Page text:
Testicles were removed due to purple-black necrosis of ‘tomato seeds’ after dull pain
3 days ago, the young man felt mild pain in the right testicle, no fever. Hesitating, the next day he went to a clinic near his house and then returned to take medicine. On the 3rd day of hospitalization, his ‘tomato seeds’ were purple, black and necrotic.
On May 28, the Emergency and Intensive Care Unit of Hanoi Medical University Hospital said that this unit had recently admitted two young men under 20 years old to the hospital because of testicular pain.
Both had a perfectly healthy history, diagnosed with testicular torsion, but in two different situations, the direction of intervention and the outcome were also different.
The first case is a 19-year-old male, admitted to the hospital because of pain in the right scrotum, day 3. The young man has a healthy history. Three days before admission, his right testicle had mild dull pain, no fever, and no urinary disturbances.
After 1 day, he went to a private clinic, was diagnosed with orchitis, and gave a prescription to take home. However, the patient did not feel better, so he went to the Hanoi Medical University Hospital for examination.
On examination, the doctor noticed that his right testicle was large in size, painfully pressing. The patient was assigned testicular ultrasound with doppler, the results showed that the testis and epididymis must have diffuse hypoechoic, loss of pulse signal on the doppler.
The patient was diagnosed with testicular torsion on day 3, indicated for emergency surgery. However, when dissected, the right testicle had purple-black necrosis due to torsion in the seminal vesicles twice. The surgeon had to remove the patient’s right testicle.
The second case is an 18-year-old male. He said he was sleeping in the middle of the night when he suddenly felt a sharp pain in the right scrotum. He immediately went to the hospital right away, in the second hour after the pain.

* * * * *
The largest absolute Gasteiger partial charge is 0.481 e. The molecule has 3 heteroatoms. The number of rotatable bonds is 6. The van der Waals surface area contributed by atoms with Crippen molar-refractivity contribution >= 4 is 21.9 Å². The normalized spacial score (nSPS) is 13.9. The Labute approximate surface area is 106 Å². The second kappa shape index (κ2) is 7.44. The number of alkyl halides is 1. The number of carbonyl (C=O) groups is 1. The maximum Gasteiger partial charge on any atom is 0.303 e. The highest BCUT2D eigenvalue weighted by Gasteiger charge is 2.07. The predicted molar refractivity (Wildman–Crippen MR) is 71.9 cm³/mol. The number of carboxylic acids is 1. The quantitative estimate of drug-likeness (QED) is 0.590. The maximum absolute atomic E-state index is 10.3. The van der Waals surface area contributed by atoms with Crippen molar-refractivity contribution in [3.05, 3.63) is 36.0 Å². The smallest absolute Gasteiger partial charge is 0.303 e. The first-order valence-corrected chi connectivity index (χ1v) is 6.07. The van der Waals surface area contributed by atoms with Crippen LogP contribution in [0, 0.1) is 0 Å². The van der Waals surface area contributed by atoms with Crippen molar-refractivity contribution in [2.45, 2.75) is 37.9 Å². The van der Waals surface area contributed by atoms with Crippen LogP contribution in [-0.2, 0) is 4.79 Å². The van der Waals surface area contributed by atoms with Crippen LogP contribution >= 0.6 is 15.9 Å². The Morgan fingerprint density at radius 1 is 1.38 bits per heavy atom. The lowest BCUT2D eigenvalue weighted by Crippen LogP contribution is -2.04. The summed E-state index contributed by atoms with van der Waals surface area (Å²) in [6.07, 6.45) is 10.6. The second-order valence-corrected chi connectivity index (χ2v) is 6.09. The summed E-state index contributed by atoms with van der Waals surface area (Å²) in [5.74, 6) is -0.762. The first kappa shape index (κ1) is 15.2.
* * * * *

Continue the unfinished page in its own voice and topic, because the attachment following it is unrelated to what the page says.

Testicular ultrasound with doppler pulse was also performed as in case 1, the results showed that the right testicle was enlarged, misaligned, and decreased perfusion on the doppler, however, the testicular parenchyma was only mildly hypoechoic and heterogeneous.
With the diagnosis of testicular torsion in the second hour, the patient was immediately pushed straight into the operating room for intervention, as fast as a stroke emergency or multi-trauma emergency. After untwisting, the testicle was warm again and the patient kept the right testicle.
Doctors said, testicular torsion is the twisting of the spermatic cord (testicular stalk) including blood vessels that feed the testicle, leading to ischemia and necrosis of the testicle.
The disease is common around puberty (accounting for more than 60%) with symptoms usually a sudden sharp pain in one testicle. However, in many cases, patients only have mild testicular pain like orchitis, so it is easy to misdiagnose. For emergency physicians or male urologists, testicular torsion is a medical emergency such as stroke or multi-traumatic shock. If the torsion is not rapidly released within the first 6 hours, the patient is at high risk of orchiectomy.
Men who see signs of pain in the scrotum on one side should quickly go to the hospital for a timely and accurate examination and diagnosis. In fact, the ability to “save” the testicles is quite high for patients who arrive before 6 hours, up to 90-100%. The rate of successful testicular preservation falls below 50% if the patient arrives after 12 hours and especially less than 10% if the patient arrives after 24 hours.
A male male student wakes up one night with severe pain in the scrotum, the pain increases when touched, the left testicle is located higher than normal and less mobile than the right testicle.
at Blogtuan.info – Source: vietnamnet.vn – Read the original article here